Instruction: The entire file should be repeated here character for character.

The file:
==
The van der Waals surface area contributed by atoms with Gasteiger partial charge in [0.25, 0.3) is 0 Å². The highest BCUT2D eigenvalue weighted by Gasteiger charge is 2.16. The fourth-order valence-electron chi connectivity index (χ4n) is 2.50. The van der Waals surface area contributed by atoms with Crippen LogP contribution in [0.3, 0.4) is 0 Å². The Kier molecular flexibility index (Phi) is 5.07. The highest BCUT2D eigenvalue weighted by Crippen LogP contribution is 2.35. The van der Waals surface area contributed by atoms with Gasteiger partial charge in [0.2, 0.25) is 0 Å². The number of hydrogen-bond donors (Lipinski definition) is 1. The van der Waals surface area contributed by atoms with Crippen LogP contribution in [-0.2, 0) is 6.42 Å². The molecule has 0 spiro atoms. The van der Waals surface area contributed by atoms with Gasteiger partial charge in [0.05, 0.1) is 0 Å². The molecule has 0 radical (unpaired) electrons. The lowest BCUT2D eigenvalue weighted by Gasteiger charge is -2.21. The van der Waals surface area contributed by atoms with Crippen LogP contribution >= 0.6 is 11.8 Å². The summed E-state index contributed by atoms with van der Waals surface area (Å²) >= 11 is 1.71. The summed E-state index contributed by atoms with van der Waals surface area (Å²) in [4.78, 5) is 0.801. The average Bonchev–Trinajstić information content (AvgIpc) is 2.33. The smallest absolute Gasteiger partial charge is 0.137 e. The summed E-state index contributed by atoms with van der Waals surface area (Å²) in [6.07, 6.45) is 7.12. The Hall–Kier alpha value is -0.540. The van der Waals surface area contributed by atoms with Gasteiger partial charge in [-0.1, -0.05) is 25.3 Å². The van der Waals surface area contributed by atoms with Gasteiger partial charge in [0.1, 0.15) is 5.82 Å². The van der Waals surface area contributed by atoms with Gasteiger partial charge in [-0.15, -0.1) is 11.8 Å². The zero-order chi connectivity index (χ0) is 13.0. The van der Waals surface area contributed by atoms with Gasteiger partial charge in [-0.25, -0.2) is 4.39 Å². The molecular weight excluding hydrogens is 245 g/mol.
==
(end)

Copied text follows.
The van der Waals surface area contributed by atoms with Gasteiger partial charge in [0.25, 0.3) is 0 Å². The highest BCUT2D eigenvalue weighted by Gasteiger charge is 2.16. The fourth-order valence-electron chi connectivity index (χ4n) is 2.50. The van der Waals surface area contributed by atoms with Crippen LogP contribution in [0.3, 0.4) is 0 Å². The Kier molecular flexibility index (Phi) is 5.07. The highest BCUT2D eigenvalue weighted by Crippen LogP contribution is 2.35. The van der Waals surface area contributed by atoms with Gasteiger partial charge in [0.2, 0.25) is 0 Å². The number of hydrogen-bond donors (Lipinski definition) is 1. The van der Waals surface area contributed by atoms with Crippen LogP contribution in [-0.2, 0) is 6.42 Å². The molecule has 0 spiro atoms. The van der Waals surface area contributed by atoms with Gasteiger partial charge in [0.05, 0.1) is 0 Å². The molecule has 0 radical (unpaired) electrons. The lowest BCUT2D eigenvalue weighted by Gasteiger charge is -2.21. The van der Waals surface area contributed by atoms with Crippen LogP contribution >= 0.6 is 11.8 Å². The summed E-state index contributed by atoms with van der Waals surface area (Å²) >= 11 is 1.71. The summed E-state index contributed by atoms with van der Waals surface area (Å²) in [4.78, 5) is 0.801. The average Bonchev–Trinajstić information content (AvgIpc) is 2.33. The smallest absolute Gasteiger partial charge is 0.137 e. The summed E-state index contributed by atoms with van der Waals surface area (Å²) in [6.07, 6.45) is 7.12. The Hall–Kier alpha value is -0.540. The van der Waals surface area contributed by atoms with Gasteiger partial charge in [-0.1, -0.05) is 25.3 Å². The van der Waals surface area contributed by atoms with Gasteiger partial charge in [0.1, 0.15) is 5.82 Å². The van der Waals surface area contributed by atoms with Gasteiger partial charge in [-0.15, -0.1) is 11.8 Å². The zero-order chi connectivity index (χ0) is 13.0. The van der Waals surface area contributed by atoms with Gasteiger partial charge in [-0.25, -0.2) is 4.39 Å². The molecular weight excluding hydrogens is 245 g/mol.